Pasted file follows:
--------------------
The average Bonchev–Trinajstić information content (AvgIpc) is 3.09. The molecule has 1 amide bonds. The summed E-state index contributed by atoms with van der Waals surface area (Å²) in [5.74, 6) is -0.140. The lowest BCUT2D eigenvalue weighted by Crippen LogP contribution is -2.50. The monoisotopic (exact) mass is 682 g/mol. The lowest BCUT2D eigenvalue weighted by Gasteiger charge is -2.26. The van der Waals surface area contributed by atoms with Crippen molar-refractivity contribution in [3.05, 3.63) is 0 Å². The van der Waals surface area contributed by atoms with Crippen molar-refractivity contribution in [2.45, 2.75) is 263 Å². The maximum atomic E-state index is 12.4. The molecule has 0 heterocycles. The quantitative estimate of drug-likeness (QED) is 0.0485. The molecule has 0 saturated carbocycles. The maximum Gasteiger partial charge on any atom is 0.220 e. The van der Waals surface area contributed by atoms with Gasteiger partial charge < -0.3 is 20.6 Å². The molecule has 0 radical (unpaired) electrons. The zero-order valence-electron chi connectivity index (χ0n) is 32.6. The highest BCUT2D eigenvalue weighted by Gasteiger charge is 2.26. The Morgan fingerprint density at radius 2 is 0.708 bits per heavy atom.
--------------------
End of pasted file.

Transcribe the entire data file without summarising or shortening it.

The average Bonchev–Trinajstić information content (AvgIpc) is 3.09. The molecule has 1 amide bonds. The summed E-state index contributed by atoms with van der Waals surface area (Å²) in [5.74, 6) is -0.140. The lowest BCUT2D eigenvalue weighted by Crippen LogP contribution is -2.50. The monoisotopic (exact) mass is 682 g/mol. The lowest BCUT2D eigenvalue weighted by Gasteiger charge is -2.26. The van der Waals surface area contributed by atoms with Crippen molar-refractivity contribution in [3.05, 3.63) is 0 Å². The van der Waals surface area contributed by atoms with Crippen molar-refractivity contribution in [2.45, 2.75) is 263 Å². The maximum atomic E-state index is 12.4. The molecule has 0 heterocycles. The quantitative estimate of drug-likeness (QED) is 0.0485. The molecule has 0 saturated carbocycles. The maximum Gasteiger partial charge on any atom is 0.220 e. The van der Waals surface area contributed by atoms with Gasteiger partial charge < -0.3 is 20.6 Å². The molecule has 0 radical (unpaired) electrons. The zero-order valence-electron chi connectivity index (χ0n) is 32.6. The highest BCUT2D eigenvalue weighted by Gasteiger charge is 2.26. The Morgan fingerprint density at radius 2 is 0.708 bits per heavy atom.